Tired of recycling the same old San Antonio ghost stories? Time to pay attention to a few of the many spirits probably haunting the banks of the San Antonio River in Brackenridge Park. Any resemblances to real persons, actual dead people, referenced in this post are absolutely intentional.
Above: 1914 Labor Day photograph of workers in front of Maverick Building on Alamo Plaza provided by Connie Fuller to Paula Allen for The History Column appearing in the November 7, 2013, issue of the San Antonio Express-News
Labor Day was the only national holiday between July 4 and Christmas.”
With a dearth of holidays, it should come as no surprise that more than 50 unions turned out for San Antonio’s Labor Day Parade in 1911. A crowd of 5,000 gathered at the fairgrounds. “Colonel” Otto Wahrmund, vice president of the San Antonio Brewing Association which produced Pearl Beer, remarks in An Ostrich-Plumed Hat, and Yes, She Shot Him Dead, that there they encountered the excitement of the beer drivers’ union striving to have their candidate crowned queen; sporting events such as the fat men racing for 75 yards or the old men (50 years and up, how insulting!) crawling 50 yards to win a purse of $2; and fiery political speeches.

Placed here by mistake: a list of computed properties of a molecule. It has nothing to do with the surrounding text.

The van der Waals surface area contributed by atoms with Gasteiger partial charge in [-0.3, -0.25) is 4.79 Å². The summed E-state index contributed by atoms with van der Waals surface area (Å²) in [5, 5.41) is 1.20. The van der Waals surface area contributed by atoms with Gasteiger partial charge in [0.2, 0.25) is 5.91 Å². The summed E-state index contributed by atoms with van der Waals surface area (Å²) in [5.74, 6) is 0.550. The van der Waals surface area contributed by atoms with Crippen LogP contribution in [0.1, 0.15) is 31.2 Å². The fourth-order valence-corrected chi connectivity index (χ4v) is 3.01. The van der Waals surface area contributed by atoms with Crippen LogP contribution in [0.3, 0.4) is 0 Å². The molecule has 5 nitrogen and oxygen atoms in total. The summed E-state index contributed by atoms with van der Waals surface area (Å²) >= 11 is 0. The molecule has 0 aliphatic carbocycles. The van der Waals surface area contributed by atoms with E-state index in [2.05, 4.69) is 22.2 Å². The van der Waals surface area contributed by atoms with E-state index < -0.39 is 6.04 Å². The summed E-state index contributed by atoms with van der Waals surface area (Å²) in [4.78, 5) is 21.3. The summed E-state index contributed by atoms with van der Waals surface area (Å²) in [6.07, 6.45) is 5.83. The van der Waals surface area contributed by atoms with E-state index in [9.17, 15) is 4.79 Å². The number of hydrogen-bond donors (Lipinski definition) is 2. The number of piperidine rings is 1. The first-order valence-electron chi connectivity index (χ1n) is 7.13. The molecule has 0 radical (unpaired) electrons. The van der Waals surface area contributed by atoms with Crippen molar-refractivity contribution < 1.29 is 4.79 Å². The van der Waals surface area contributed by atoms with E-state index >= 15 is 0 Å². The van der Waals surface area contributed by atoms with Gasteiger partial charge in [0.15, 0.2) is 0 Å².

Although no comments indicate followers suffer from withdrawal as my blog has remained silent the past two months, surely you have missed posts a little?
During the past 12 months, Alamobsessive posts continue to attract interest, as do ghosts and updates from our wanderings. Particularly pleased that readers seem to enjoy some of the side stories – “Candy King” and “Rabbit Holes” – gleaned from the pages of An Ostrich-Plumed Hat, and Yes, She Shot Him Dead.